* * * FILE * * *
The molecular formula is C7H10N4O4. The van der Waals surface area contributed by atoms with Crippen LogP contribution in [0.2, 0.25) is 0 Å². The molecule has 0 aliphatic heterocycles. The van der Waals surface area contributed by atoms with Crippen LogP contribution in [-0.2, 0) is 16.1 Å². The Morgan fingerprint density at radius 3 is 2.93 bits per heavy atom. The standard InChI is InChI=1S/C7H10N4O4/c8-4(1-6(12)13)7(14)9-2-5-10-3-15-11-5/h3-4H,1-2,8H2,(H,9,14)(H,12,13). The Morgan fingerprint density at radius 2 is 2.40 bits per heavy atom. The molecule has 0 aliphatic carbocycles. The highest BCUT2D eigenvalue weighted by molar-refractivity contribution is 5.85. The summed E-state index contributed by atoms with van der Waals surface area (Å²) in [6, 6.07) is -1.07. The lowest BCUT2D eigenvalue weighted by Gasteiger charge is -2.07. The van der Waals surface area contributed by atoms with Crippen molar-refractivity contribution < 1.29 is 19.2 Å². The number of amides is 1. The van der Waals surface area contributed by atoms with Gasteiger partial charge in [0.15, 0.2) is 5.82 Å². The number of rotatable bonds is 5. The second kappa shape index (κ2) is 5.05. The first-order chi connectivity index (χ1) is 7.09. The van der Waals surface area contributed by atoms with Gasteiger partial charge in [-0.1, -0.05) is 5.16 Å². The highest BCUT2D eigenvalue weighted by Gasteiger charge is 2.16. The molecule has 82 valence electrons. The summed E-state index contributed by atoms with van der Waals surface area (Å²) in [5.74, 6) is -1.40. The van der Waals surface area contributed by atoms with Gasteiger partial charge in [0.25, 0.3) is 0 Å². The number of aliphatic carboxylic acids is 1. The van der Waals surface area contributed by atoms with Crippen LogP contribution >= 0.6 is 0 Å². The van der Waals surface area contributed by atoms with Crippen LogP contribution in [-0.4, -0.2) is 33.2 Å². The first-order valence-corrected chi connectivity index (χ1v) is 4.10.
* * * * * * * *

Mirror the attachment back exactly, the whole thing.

The molecular formula is C7H10N4O4. The van der Waals surface area contributed by atoms with Crippen LogP contribution in [0.2, 0.25) is 0 Å². The molecule has 0 aliphatic heterocycles. The van der Waals surface area contributed by atoms with Crippen LogP contribution in [-0.2, 0) is 16.1 Å². The Morgan fingerprint density at radius 3 is 2.93 bits per heavy atom. The standard InChI is InChI=1S/C7H10N4O4/c8-4(1-6(12)13)7(14)9-2-5-10-3-15-11-5/h3-4H,1-2,8H2,(H,9,14)(H,12,13). The Morgan fingerprint density at radius 2 is 2.40 bits per heavy atom. The molecule has 0 aliphatic carbocycles. The highest BCUT2D eigenvalue weighted by molar-refractivity contribution is 5.85. The summed E-state index contributed by atoms with van der Waals surface area (Å²) in [6, 6.07) is -1.07. The lowest BCUT2D eigenvalue weighted by Gasteiger charge is -2.07. The van der Waals surface area contributed by atoms with Crippen molar-refractivity contribution < 1.29 is 19.2 Å². The number of amides is 1. The van der Waals surface area contributed by atoms with Gasteiger partial charge in [0.15, 0.2) is 5.82 Å². The number of rotatable bonds is 5. The second kappa shape index (κ2) is 5.05. The first-order chi connectivity index (χ1) is 7.09. The van der Waals surface area contributed by atoms with Gasteiger partial charge in [-0.1, -0.05) is 5.16 Å². The highest BCUT2D eigenvalue weighted by Gasteiger charge is 2.16. The molecule has 82 valence electrons. The summed E-state index contributed by atoms with van der Waals surface area (Å²) in [5.74, 6) is -1.40. The van der Waals surface area contributed by atoms with Gasteiger partial charge in [0.25, 0.3) is 0 Å². The number of aliphatic carboxylic acids is 1. The van der Waals surface area contributed by atoms with Crippen LogP contribution >= 0.6 is 0 Å². The van der Waals surface area contributed by atoms with Crippen LogP contribution in [-0.4, -0.2) is 33.2 Å². The first-order valence-corrected chi connectivity index (χ1v) is 4.10.